The U.S. Navy gets around, and its technology has to be versatile, with the ability to deploy in all kinds of terrains, climates, and ecosystems. So the Navy Research Laboratory has constructed what Innovation News Daily is describing as the real-life robotic equivalent of the arenas depicted in the sci-fi literary trilogy The Hunger Games: a configurable series of arenas resembling arid deserts, hostile jungle environments, and even oceans in which up to 50 battlefield robots, human soldiers, and other unmanned systems can test their mettle. May the odds be ever in their favor.
The NRL’s new Laboratory for Autonomous Systems Research (LASR) won’t host any battle royales, but its complex array of high-speed video cameras are designed to automatically swivel and pan to simultaneously track up to 50 drones, ground robots, or human soldiers, capturing all the action as it unfolds. That action will consist more of robots and troops working together than working at odds, but the concept is somewhat akin to The Games: dream up a very difficult environmental concept, place the subjects you wish to test inside that environment, and then sit back and see how they handle it.Those environments range from coastal areas to windswept deserts to mountainous regions with sheer rock walls. A Southeast Asian rain forest will subject robots to 80-degree temperatures and 80 percent humidity while pounding them with up to six inches of rain. A shoreline analog contains a 6-foot deep pool with a wave generator. Overseers can manipulate the lighting, weather, and other environmental factors to test their subjects however they see fit.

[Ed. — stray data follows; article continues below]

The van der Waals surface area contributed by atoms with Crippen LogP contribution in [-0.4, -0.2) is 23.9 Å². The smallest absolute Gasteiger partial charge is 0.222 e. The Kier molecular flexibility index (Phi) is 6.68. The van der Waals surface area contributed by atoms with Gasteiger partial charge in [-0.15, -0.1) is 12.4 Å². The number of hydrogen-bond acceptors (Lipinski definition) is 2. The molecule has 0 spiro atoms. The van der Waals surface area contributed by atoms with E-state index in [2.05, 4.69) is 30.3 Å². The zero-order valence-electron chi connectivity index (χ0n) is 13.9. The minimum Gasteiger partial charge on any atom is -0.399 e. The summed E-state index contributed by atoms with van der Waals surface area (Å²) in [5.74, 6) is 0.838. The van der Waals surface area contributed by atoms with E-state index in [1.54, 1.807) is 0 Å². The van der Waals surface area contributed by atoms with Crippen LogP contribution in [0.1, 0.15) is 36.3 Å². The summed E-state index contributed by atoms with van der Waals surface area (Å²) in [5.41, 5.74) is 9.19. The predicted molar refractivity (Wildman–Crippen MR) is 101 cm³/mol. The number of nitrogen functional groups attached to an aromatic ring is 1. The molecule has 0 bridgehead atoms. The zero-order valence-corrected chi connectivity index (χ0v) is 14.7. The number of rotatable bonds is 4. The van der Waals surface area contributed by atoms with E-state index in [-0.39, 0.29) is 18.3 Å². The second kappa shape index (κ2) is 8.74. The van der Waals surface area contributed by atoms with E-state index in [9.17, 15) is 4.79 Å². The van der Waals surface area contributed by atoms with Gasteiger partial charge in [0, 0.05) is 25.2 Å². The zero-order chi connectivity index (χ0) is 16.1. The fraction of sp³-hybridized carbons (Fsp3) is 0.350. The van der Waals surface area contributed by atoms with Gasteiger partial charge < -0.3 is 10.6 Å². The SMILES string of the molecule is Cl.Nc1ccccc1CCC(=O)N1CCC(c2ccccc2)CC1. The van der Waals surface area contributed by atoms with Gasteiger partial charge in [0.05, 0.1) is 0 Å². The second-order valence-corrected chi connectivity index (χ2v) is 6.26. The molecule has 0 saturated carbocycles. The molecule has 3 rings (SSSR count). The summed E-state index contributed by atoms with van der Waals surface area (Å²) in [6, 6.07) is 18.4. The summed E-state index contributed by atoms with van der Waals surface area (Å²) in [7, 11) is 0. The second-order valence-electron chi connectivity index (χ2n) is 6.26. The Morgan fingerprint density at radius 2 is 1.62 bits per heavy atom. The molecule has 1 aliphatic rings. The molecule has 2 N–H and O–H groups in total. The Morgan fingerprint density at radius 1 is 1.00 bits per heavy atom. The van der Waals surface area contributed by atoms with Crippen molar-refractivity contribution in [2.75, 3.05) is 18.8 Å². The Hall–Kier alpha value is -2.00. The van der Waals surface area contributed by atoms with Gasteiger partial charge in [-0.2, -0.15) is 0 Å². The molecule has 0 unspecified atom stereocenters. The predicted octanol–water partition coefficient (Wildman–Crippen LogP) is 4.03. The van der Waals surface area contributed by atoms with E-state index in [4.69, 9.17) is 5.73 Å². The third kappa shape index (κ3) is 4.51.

The director of autonomous systems research at NRL says the facility has the largest capture volume of any tracking system in existence, so robotics researchers won’t miss a second of the action as their autonomous systems and their human counterparts interact to complete missions. No word yet on when the games will get underway there, but the facility is officially open as of last Friday.